In response to the Environmental Protection Agency’s (EPA) proposal for the 2017 Renewable Volume Obligations (RVOs), which are part of the broader Renewable Fuel Standard (RFS), Growth Energy submitted detailed comments as part of the public comment period.
Emily Skor, CEO of Growth Energy, stated, “The Renewable Fuel Standard (RFS) has been the most successful energy policy in the last 40 years. Biofuels, like ethanol, are cleaner burning and reduce harmful emissions that have been linked to cancer and smog. They provide consumers with a choice and savings at the pump, and the RFS promotes economic growth and energy security, helping to isolate America from the volatile price of oil from foreign, and often hostile nations.”
Skor added, “The comments filed today outline the case for why EPA must continue to move the RFS and, ultimately the development of biofuels forward. It is vital that EPA meet the statutory biofuel targets for America’s fuel mix and keep their promises to consumers, investors and the nation. The RFS always envisioned higher blends in the marketplace, such as E15, and currently ethanol producers, retailers and the current auto fleet are fully capable of providing consumers with a fair and open fuel marketplace and a true choice at the pump.”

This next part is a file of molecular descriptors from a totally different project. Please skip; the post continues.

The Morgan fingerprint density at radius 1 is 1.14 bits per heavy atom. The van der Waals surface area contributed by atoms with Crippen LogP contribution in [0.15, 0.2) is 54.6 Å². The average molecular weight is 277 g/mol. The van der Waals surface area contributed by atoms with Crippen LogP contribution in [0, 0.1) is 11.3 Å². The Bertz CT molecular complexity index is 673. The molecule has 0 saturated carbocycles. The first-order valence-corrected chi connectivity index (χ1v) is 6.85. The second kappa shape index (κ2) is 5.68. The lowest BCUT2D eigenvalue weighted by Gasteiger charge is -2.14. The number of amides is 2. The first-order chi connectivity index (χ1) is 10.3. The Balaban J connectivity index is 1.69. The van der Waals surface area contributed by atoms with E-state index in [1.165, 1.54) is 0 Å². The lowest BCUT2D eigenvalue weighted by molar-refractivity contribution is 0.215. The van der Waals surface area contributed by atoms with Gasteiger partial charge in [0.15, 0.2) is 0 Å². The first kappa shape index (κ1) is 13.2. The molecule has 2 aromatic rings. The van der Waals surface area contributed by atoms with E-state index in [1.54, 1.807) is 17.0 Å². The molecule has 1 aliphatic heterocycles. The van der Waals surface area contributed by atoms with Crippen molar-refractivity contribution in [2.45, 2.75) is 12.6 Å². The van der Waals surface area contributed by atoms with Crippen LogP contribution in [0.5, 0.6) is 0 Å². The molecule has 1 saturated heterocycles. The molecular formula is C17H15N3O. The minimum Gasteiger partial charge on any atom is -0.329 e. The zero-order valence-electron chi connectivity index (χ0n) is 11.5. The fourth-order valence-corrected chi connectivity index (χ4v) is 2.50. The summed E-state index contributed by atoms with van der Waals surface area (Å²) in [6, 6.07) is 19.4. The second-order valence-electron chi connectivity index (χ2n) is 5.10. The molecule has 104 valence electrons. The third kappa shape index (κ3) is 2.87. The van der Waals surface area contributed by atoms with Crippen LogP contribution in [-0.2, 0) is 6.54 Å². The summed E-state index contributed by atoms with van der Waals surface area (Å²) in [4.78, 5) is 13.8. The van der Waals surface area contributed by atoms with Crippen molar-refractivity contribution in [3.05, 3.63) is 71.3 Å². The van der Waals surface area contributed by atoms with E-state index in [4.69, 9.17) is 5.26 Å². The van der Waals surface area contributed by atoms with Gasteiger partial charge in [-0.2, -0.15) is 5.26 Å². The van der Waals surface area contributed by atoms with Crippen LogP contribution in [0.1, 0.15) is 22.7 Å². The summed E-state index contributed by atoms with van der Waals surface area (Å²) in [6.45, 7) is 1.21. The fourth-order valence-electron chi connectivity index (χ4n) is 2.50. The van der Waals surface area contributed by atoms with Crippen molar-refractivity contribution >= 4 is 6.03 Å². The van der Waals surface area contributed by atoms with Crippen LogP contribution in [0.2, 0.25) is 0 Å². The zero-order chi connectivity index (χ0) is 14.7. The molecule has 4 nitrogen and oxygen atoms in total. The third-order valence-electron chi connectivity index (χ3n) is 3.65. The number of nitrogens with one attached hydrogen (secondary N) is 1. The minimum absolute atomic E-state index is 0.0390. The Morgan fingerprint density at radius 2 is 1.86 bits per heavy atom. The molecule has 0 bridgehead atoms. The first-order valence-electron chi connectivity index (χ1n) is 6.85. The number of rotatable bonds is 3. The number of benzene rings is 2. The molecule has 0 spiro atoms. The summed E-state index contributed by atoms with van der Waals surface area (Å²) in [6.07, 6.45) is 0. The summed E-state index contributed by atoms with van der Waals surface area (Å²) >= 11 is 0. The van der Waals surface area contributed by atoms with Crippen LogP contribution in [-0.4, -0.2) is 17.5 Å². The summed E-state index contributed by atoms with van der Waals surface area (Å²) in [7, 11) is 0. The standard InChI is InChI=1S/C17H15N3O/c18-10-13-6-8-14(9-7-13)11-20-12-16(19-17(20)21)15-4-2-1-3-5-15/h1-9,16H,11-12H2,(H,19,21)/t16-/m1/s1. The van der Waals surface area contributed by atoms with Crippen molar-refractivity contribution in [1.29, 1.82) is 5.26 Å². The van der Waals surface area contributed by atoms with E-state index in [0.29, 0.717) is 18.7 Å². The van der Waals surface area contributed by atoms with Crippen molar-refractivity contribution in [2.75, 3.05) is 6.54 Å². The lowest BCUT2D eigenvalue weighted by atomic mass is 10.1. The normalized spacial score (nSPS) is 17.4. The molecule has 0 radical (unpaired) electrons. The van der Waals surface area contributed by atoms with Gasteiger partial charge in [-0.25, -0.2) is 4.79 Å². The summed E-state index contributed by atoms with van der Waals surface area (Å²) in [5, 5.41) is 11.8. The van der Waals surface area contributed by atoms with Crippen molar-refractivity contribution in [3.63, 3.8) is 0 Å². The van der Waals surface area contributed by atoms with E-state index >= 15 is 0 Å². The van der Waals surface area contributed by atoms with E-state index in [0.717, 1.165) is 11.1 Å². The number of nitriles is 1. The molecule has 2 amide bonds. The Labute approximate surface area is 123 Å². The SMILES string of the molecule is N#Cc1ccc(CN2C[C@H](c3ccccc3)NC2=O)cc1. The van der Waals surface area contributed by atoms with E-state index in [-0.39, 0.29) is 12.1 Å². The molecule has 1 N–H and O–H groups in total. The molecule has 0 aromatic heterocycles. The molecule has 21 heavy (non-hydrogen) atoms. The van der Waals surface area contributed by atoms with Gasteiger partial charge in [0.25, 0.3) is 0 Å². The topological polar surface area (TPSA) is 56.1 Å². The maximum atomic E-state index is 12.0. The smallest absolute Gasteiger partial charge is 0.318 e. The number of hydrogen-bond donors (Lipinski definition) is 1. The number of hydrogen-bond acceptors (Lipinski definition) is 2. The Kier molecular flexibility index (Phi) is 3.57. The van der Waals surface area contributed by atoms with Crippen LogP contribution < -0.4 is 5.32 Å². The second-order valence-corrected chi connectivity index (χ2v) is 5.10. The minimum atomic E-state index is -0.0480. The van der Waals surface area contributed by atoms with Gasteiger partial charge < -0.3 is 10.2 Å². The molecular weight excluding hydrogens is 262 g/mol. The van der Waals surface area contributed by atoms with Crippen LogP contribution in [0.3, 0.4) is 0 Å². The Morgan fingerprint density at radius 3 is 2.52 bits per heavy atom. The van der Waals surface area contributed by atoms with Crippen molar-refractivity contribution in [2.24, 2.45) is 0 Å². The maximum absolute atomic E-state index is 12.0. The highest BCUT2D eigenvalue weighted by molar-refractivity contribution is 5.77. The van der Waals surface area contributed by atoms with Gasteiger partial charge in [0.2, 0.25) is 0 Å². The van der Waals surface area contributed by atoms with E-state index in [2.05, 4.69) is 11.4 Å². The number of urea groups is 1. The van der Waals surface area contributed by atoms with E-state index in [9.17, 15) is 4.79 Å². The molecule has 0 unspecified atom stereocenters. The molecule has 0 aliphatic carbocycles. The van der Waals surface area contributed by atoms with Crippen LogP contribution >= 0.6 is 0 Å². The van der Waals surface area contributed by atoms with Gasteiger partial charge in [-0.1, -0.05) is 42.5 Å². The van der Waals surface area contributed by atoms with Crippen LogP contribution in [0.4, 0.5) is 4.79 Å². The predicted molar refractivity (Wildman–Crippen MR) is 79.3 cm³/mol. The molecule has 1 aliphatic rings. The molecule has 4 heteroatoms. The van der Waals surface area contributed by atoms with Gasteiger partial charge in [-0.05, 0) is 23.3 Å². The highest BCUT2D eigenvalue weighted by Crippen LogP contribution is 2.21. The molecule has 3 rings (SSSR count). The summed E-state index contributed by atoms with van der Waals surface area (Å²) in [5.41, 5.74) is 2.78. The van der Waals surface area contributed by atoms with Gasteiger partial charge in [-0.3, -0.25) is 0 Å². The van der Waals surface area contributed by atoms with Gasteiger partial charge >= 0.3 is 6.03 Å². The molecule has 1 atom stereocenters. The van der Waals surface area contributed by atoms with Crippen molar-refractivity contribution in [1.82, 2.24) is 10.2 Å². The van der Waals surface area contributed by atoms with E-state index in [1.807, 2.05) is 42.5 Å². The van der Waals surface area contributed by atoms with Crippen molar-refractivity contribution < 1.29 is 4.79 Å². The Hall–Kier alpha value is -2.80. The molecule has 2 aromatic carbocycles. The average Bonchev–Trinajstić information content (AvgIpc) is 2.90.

While Growth Energy filed extensive comments, the following points are among the most critical in showing EPA why they must adjust their final proposal to match the statutory levels that Congress intended:
- EPA’s continued use of the general waiver authority to contort the definition of “supply” to mean supply and demand is legally invalid. Additionally, EPA is statutorily required to account for the carryover RIN bank when assessing whether there is “inadequate domestic supply” for purposes of the general waiver authority. Putting aside these legal infirmities, EPA’s proposal underestimates the volume of renewable fuels the market could consume.
- EPA significantly understates the volume of E85 that could be consumed. Growth Energy provides expert analyses that support that the market could easily consume at least 750 million gallons of E85 in 2017, and very likely substantially more.
- EPA similarly understates the volume of E15 that could be consumed.
Click HERE to view the Executive Summary.
Click HERE for the full comments submitted to EPA.
Click HERE for the exhibits submitted to EPA.